Julie Dubinsky, Title IX coordinator and director of human resources, sent an email Aug. 19 informing the campus community of changes William Jewell College made to their Title IX policy in response to new federal regulations. Jewell’s sexual harassment policy was affected most by these changes.
Betsy DeVos, U.S. secretary of education, announced new regulations May 6. These regulations officially went into effect Aug. 14. The new regulations address a criticism of the Obama era Title IX regulations, stipulating that the accused must be assumed innocent prior to the investigative and decision-making process.
Generally, those in support of DeVos’ Title IX reform feel the Obama-era regulations were generally over-enforced and led to too many students being removed from campus for violations.
In response, women’s advocacy groups and several Democratic members of Congress, including Speaker of the House Nancy Pelosi, condemned the new rules on the basis of the strengthening of the rights of the accused.
In the new policies passed by the Trump administration, colleges and universities can either opt for a standard of “clear and convincing” or a “preponderance of” evidence. The Obama-era Title IX legislation enforced only the preponderance of evidence standard, which essentially states that the adjudicator should find it more likely than not that the alleged sexual harassment took place.
Those who support the DeVos overhaul have complained that the preponderance of evidence is overly lenient to the complainant. The “clear and convincing” standard that schools may now opt for raises the bar for the amount of evidence needed to decide a case from just “more than likely” to substantially more likely than not likely.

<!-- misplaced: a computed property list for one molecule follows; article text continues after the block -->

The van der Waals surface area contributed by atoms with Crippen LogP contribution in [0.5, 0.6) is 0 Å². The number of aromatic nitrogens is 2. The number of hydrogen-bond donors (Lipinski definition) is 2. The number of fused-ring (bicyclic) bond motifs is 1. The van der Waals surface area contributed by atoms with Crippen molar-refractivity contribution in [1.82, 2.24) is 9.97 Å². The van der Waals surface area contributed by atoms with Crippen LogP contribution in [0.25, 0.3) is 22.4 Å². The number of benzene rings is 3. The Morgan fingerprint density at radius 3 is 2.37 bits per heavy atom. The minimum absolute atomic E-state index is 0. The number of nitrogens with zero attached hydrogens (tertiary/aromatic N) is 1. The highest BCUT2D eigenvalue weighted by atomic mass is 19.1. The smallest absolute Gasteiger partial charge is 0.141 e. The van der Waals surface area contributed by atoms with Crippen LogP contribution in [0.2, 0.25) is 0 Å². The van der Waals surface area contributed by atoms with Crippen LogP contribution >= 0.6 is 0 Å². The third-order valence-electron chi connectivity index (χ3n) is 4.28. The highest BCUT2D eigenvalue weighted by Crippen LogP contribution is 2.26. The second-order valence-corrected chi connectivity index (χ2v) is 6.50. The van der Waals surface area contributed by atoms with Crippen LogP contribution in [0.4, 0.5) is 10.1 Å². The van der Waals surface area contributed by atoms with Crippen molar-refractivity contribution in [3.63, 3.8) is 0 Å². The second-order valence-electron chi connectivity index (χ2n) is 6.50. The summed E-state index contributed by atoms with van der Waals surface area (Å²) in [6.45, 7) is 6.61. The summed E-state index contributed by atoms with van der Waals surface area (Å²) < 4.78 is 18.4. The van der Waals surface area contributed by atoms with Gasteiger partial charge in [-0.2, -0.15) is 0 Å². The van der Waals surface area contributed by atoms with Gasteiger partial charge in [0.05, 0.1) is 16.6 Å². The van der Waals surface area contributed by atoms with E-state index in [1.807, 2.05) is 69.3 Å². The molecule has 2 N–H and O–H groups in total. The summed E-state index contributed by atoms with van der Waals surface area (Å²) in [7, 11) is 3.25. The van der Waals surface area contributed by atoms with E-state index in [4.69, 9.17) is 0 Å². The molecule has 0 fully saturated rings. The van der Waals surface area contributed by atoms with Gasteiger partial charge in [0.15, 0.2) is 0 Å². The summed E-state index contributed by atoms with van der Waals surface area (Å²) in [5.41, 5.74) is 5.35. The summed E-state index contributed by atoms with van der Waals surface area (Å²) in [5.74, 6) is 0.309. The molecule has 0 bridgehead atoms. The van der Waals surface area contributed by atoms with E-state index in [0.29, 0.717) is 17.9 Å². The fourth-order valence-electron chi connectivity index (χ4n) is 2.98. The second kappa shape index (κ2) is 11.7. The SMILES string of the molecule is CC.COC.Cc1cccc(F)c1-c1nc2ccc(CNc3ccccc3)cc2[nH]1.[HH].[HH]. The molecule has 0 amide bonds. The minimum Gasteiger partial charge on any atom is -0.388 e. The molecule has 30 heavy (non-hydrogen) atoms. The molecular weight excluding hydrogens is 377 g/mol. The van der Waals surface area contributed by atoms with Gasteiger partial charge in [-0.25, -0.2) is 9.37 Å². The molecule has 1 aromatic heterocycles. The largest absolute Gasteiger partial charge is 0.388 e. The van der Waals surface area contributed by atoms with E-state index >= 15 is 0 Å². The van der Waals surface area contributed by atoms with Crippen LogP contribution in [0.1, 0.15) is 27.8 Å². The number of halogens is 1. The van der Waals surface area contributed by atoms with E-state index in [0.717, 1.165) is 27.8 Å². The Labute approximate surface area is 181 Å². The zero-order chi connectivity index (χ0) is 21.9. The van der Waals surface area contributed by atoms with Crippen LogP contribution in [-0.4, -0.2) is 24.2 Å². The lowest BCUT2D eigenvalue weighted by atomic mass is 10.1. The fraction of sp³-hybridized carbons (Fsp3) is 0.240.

Jewell decided to go forward with the preponderance of evidence standard – as had been the norm prior to the passage of the new regulations – instead of opting for the clear and convincing evidence standard.
In terms of how these new regulations affect Jewell, the biggest changes in the sexual harassment policy concern the way complaints are processed.
“If a formal complaint is filed, the default process is to proceed using a hearing process. This is a formal process that is explained in detail in the policy. Formal complaints may also be resolved through informal resolution only if both parties are in agreement and provide voluntary, written consent after receiving detailed notice of allegations and explanation of informal resolution process. It is important to note that the respondents are presumed not responsible for the alleged conduct until a determination of responsibility is made at the conclusion of the Process,” Dubinsky said in the Aug. 19 email.
The policy details that the formal process begins after a formal complaint has been filed by the complainant. Within five days after the complainant has filed a formal complaint, a written notice will be issued to the complainant and respondent including sufficient details of the reported assault or harassment, a statement that the respondent is considered innocent of the allegation until the case concludes.
This will follow with an investigation led by an individual selected by the Title IX coordinator, involving the collection of inculpatory and exculpatory evidence. The burden of gathering evidence lies with the College and not with the parties. The investigator will conclude by preparing an investigation report that will be submitted to the adjudicator.
Then, both the complainant and respondent will receive a notice indicating that they can select between two adjudication processes – the default hearing process for formal complaints or administrative adjudication. Each party has three days to indicate their consent to participate in administrative adjudication. If one or both of the parties do not consent, the default hearing process begins.